20. “Time And A Word” by Yes

Song Year: 1970

Jumping back to Yes’s earliest days, this title track from their second album is one of their earliest flagships. Written back in 1969 by Anderson and Foster, the once-guitarist Peter Banks added layers of art to the track.

Many find the instrumentation on this track to be reminiscent of the Beatles. Others feel that the brass and string instruments on the album should be more to bother with. Regardless of which side of the divide you land on, “Time And A Word” is a phenomenal singalong track.

21. “Parallels” by Yes

Song Year: 1977

“Parallels” is a daunting track that makes Yes’s common religious themes take a dominant shape. Filled with Wakeman playing the pipe organ in Saint Martin’s Church of Switzerland, there’s a certain coming-to-church feeling from the track.

The song was meant to appear previously on Squire’s Fish Out Of Water. However, the restrictions of vinyl forced him to reconsider where the song would appear. Eventually, Squire offered the song to Yes during their trip to Switzerland.

22. “Machine Messiah” by Yes

Song Year: 1980

Jon Anderson and Rick Wakeman were the creative powerhouses for much of the band’s life. With the two both calling it quits, many thought that Yes would dry up. How could such a creative void be filled?

Turns out quite quickly. The band came together with the album Drama, bringing the opener “Machine Messiah” to a doom rock anthem. Trevor Horn showed his vocal chops was just as fleshed out as Andersons, and Alan White’s technical capabilities shined brightly. The song was just as much a statement to the departing members as to the worried fans.

23. “Changes” by Yes

Song Year: 1983

As Yes was so often wont to do, 90125 showed lineup changes wouldn’t hold them back. Newcomer Trevor Rabin brought a new rock sound to the band that countered Howe’s classical influences. But it was Rabin’s lyrics that held the actual change.

Born out of his frustration dealing with record executives, the song focused on the changes in his life and career. Though the song is sad, it’s one of the band’s more dominant anthems.

24. “America” by Yes

Song Year: 1971

“America” is another shock on this list to many fans. The extravagant instrumentation and nearly-frantic time signature switches have split the fans on this track. While some feel there’s an incredible amount of genius on display, others feel the band was unnecessarily showing off.

Regardless of your feeling about the instrumentation, “America” is one of the most iconic songs in progressive rock. Toss this nearly-eleven-minute behemoth on and try to count how many signature changes you hear.

25. “The Fish” by Yes

Song Year: 1971

As our list enters its final portion, we have some of Yes’s more esoteric songs. “The Fish,” often paired with the subtitle “(Schindleria Praematurus),” is one of their stranger tracks.

Working as a showcase for Chris Squire, the title is based on his nickname. Squire alleges that he had earned the nickname “The Fish” for his propensity for long baths. Whether that influence is shown on the track is difficult, but Squire finds time to toss on one of Yes’s best guitar solos.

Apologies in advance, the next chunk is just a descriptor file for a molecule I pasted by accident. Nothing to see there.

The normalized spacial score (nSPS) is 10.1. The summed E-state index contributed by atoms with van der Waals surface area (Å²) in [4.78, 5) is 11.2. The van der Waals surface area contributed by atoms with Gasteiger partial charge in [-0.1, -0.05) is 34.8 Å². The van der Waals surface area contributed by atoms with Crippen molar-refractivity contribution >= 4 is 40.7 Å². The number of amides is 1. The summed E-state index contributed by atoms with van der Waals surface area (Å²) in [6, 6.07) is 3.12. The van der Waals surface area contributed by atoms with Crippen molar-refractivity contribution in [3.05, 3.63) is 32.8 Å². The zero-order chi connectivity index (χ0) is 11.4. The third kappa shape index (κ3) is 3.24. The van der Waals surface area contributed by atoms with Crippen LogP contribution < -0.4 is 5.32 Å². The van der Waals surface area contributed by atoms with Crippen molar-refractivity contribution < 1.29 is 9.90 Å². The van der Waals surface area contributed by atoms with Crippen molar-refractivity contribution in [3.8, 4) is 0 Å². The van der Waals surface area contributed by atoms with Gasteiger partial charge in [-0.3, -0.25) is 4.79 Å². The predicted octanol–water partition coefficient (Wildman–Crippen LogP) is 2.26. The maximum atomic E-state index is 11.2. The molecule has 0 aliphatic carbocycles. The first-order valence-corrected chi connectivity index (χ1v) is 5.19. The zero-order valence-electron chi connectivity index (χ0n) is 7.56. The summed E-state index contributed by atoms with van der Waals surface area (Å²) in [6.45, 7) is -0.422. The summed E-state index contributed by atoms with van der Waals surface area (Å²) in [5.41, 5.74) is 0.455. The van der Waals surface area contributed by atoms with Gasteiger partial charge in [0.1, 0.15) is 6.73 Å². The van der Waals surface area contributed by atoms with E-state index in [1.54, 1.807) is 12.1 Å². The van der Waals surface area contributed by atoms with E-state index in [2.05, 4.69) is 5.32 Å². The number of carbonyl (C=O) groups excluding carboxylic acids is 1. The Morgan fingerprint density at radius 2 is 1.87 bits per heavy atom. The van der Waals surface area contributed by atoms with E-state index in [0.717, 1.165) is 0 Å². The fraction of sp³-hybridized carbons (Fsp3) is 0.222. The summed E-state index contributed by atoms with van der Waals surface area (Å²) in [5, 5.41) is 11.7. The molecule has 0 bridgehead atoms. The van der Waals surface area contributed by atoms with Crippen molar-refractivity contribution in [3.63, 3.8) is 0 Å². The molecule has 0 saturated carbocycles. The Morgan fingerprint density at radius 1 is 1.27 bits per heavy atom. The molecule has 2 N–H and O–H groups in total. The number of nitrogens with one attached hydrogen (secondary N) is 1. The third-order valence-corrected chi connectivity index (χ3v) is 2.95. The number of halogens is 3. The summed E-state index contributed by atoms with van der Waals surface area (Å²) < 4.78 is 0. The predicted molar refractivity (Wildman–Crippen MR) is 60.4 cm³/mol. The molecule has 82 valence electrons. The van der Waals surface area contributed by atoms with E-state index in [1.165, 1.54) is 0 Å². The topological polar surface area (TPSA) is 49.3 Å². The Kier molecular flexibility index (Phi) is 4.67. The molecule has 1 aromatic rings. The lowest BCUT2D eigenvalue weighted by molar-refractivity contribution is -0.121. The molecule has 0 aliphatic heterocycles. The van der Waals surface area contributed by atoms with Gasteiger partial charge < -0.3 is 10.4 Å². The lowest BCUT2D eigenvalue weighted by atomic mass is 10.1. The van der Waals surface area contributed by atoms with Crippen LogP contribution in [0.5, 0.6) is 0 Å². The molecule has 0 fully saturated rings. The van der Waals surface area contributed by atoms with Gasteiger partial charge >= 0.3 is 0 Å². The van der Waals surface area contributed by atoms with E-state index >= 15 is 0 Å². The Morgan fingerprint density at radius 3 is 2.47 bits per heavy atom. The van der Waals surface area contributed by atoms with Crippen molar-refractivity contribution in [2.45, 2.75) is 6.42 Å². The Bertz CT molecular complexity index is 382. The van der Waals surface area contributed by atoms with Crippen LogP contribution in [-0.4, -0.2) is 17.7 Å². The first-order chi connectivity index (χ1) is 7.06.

26. “Endless Dream” by Yes

Song Year: 1994

“Endless Dream” is part of a three-part fifteen-minute epic that closes out its respective album. With a dominance that leads many to consider it the title track of the album Talk, this closer to their fourteenth studio album is a flagship note.

While Talk is an album many consider undervalued, its popularity in the mid-90s is hard to understate. Though it didn’t make the waves in prog many wanted, it remained trendy among fans.

27. “Leave It” by Yes

Song Year: 1983

With “Owner of A Lonely Heart” has made waves for the band, Yes attempted to recreate the magic. “Leave It” was a fantastic attempt, though it didn’t quite hit the mark.

Squire brings a groovy bassline, while Rabin and Horn bring catchy earworms to the song. With a slick production and a curious music video, “Leave It” is a fantastic product of the 80s.

28. “Don’t Kill The Whale” by Yes

Song Year: 1978

Closing out our list is another track from Tormato that salvages the otherwise-lackluster album. It’s well-documented that Yes were strained during this album’s recording, but “Don’t Kill The Whale” is a moment of unity.

Squire and Anderson based this song around an environmental poem Anderson had written. Wakeman brought his Polymoog to create a whale-like ambiance, landing a strange track that brought the album up to snuff.

Top Yes Songs, Final Thoughts

Prog fans recognize their massive discography and work in helping set the standards for coming bands.

Yes had an incredible influence, from songs pushing twenty minutes long to storied, conceptual music with complex instrumentation. It’s difficult to fully explain how much Yes’s impact on the music industry. But what isn’t difficult to explain is how many hits the band has under their belt.

Whether you prefer their Mark IV lineup or are one of Tormato’s diehard fans, Yes has a storied history of giving you the best of the best. We hope our list has given you a good spot to start your playlist as you work to appreciate this prog giant’s influence.

Did we forget your favorite Yes track? Be sure to let us know what songs you’d like to hear us mention next time!